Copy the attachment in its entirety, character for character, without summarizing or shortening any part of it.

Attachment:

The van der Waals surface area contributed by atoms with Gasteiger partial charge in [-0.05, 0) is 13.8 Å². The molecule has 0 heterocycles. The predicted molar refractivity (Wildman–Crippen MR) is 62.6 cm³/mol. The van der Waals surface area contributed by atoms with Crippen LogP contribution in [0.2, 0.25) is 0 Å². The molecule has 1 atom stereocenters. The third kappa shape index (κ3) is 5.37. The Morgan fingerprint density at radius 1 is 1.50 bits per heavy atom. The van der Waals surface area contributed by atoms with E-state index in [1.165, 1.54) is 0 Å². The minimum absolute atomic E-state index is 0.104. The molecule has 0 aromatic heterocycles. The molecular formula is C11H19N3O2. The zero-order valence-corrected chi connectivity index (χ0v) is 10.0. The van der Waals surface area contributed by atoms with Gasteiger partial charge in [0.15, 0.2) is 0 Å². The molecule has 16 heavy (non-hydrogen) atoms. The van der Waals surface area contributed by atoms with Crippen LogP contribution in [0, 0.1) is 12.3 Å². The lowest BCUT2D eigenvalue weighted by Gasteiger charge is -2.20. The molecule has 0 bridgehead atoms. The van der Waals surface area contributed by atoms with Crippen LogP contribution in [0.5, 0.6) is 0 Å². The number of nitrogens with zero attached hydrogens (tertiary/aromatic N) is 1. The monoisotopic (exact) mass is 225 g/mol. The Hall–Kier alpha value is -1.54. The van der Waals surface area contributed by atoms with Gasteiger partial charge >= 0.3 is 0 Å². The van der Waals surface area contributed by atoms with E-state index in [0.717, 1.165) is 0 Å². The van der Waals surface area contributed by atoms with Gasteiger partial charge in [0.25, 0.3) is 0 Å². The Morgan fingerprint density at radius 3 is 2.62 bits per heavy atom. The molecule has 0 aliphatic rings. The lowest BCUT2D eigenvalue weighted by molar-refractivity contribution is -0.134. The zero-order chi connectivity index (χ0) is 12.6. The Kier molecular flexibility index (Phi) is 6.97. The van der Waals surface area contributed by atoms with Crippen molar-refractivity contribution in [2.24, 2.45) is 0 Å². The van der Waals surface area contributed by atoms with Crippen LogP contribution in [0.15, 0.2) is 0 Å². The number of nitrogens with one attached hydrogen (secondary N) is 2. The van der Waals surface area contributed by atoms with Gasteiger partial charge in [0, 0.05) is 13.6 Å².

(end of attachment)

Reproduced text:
The van der Waals surface area contributed by atoms with Gasteiger partial charge in [-0.05, 0) is 13.8 Å². The molecule has 0 heterocycles. The predicted molar refractivity (Wildman–Crippen MR) is 62.6 cm³/mol. The van der Waals surface area contributed by atoms with Crippen LogP contribution in [0.2, 0.25) is 0 Å². The molecule has 1 atom stereocenters. The third kappa shape index (κ3) is 5.37. The Morgan fingerprint density at radius 1 is 1.50 bits per heavy atom. The van der Waals surface area contributed by atoms with E-state index in [1.165, 1.54) is 0 Å². The minimum absolute atomic E-state index is 0.104. The molecule has 0 aromatic heterocycles. The molecular formula is C11H19N3O2. The zero-order valence-corrected chi connectivity index (χ0v) is 10.0. The van der Waals surface area contributed by atoms with Gasteiger partial charge in [0.15, 0.2) is 0 Å². The molecule has 16 heavy (non-hydrogen) atoms. The van der Waals surface area contributed by atoms with Crippen LogP contribution in [0, 0.1) is 12.3 Å². The lowest BCUT2D eigenvalue weighted by Gasteiger charge is -2.20. The molecule has 0 bridgehead atoms. The van der Waals surface area contributed by atoms with Crippen LogP contribution in [0.5, 0.6) is 0 Å². The number of nitrogens with zero attached hydrogens (tertiary/aromatic N) is 1. The monoisotopic (exact) mass is 225 g/mol. The Hall–Kier alpha value is -1.54. The van der Waals surface area contributed by atoms with Gasteiger partial charge >= 0.3 is 0 Å². The van der Waals surface area contributed by atoms with E-state index in [0.717, 1.165) is 0 Å². The van der Waals surface area contributed by atoms with Gasteiger partial charge in [0.25, 0.3) is 0 Å². The Morgan fingerprint density at radius 3 is 2.62 bits per heavy atom. The molecule has 0 aliphatic rings. The lowest BCUT2D eigenvalue weighted by molar-refractivity contribution is -0.134. The zero-order chi connectivity index (χ0) is 12.6. The Kier molecular flexibility index (Phi) is 6.97. The van der Waals surface area contributed by atoms with Crippen molar-refractivity contribution in [2.24, 2.45) is 0 Å². The van der Waals surface area contributed by atoms with Crippen LogP contribution in [0.15, 0.2) is 0 Å². The number of nitrogens with one attached hydrogen (secondary N) is 2. The van der Waals surface area contributed by atoms with Gasteiger partial charge in [0, 0.05) is 13.6 Å².